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November 30, 2022

$5M upgrade of Blue Hill water treatment plant aims to protect it from sea level rise

water and wharf Courtesy / T.Higgins The Blue Hill wharf, as seen from the wastewater treatment plant, is seen underwater. It’s one of a number of town-owned facilities vulnerable to sea level rise.

A $5 million project is on the docket to upgrade and repair a Blue Hill wastewater treatment plant considered vulnerable to rising sea levels.

The treatment plant is the town asset at greatest risk with regard to the current sea level at high tide due to its shoreside location at 48 Water St., according to a 2020 task force report.

The task force generated a list of town-owned assets that could deteriorate due to sea level rise, and the wastewater treatment facility was at the top due to its vulnerability at full moon and other high tides and storm surges.

“Rising sea levels and storm surge events have the potential to cause increasing harm,” the report said.

The facility is located less than one foot above the highest annual tide and has experienced trouble with outflow as pressure builds during high tides.

Immediate needs include replacing failing equipment that has reached the end of its useful life. In addition, generators will be added and equipment replaced at the town's two pump stations. 

The U.S. Department of Agriculture said Tuesday that it awarded a loan of $2.75 million and a grant of $1.25 million towards the cost of the upgrades and repairs at the 47-year-old facility. 

“As I saw in my visit to the plant in August, the last few years of rising tides in Blue Hill Harbor have left the plant in need of some upgrades and repairs,” U.S. Rep. Jared Golden, D-2nd District, said in a news release.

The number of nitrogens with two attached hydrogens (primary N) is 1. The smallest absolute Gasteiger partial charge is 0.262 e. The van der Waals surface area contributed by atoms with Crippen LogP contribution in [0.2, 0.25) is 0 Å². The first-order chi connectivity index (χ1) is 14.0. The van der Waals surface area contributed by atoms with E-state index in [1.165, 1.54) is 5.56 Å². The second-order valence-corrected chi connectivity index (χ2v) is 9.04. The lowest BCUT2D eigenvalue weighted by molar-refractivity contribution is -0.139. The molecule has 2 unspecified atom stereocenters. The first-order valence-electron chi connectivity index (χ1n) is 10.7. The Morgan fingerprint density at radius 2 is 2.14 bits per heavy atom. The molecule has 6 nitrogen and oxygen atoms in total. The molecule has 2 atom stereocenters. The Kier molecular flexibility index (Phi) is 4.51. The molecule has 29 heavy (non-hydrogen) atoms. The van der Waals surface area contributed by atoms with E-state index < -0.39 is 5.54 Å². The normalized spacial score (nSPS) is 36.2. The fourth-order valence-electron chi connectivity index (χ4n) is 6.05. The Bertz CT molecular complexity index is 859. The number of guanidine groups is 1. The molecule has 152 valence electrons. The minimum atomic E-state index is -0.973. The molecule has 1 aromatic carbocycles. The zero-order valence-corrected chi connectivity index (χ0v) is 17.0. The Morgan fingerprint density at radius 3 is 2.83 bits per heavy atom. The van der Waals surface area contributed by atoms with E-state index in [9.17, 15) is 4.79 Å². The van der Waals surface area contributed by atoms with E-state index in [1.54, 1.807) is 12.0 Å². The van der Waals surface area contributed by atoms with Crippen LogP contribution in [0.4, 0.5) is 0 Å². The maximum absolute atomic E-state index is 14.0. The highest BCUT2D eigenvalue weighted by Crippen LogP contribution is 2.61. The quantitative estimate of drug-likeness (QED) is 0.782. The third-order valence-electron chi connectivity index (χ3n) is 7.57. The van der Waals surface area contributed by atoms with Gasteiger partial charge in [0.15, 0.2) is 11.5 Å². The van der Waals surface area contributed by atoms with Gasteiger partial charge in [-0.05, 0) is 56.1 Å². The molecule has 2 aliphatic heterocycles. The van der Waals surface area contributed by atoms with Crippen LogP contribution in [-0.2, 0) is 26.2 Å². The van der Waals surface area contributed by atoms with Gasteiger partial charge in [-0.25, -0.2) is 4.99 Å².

Golden said that, earlier this year, the House of Representatives passed an additional $1 million for the project, bringing the total funding to $5 million. It remains unclear whether the Senate will act on the House-passed legislation. 

The facility, which serves nearly 1,000 people, was built in 1975 and underwent a major upgrade in 2000. While the plant is working well and routinely meeting its effluent discharge license requirements, the equipment is either 46 years old if original, or 21 years old if part of the upgrade. 

“This raises a concern given that the expected useful life of wastewater treatment process equipment is typically considered to be 20 years,” the USDA said. “While the town's wastewater treatment plant continues to serve the community well, its age and its location along the shore are valid concerns that should be considered as a high priority.”

The facility is just one piece of town-owned infrastructure identified by the local task force as being at risk to sea level rise, storm surges and increased freshwater runoff from major weather events.

Other vulnerable facilities, also located along the shore, include the Blue Hill Fire Department, the town wharf, a cemetery, a town park and some state- and town- owned roads.

Overall, the task force identified a number of paths Blue Hill might pursue to mitigate the intrusion of the ocean into the area, including rip rap, living shorelines, sea walls and locks.

The task force recommended the town prepare for sea level rise scenarios of up to 3 feet by 2050 and 8.8 feet by 2100.

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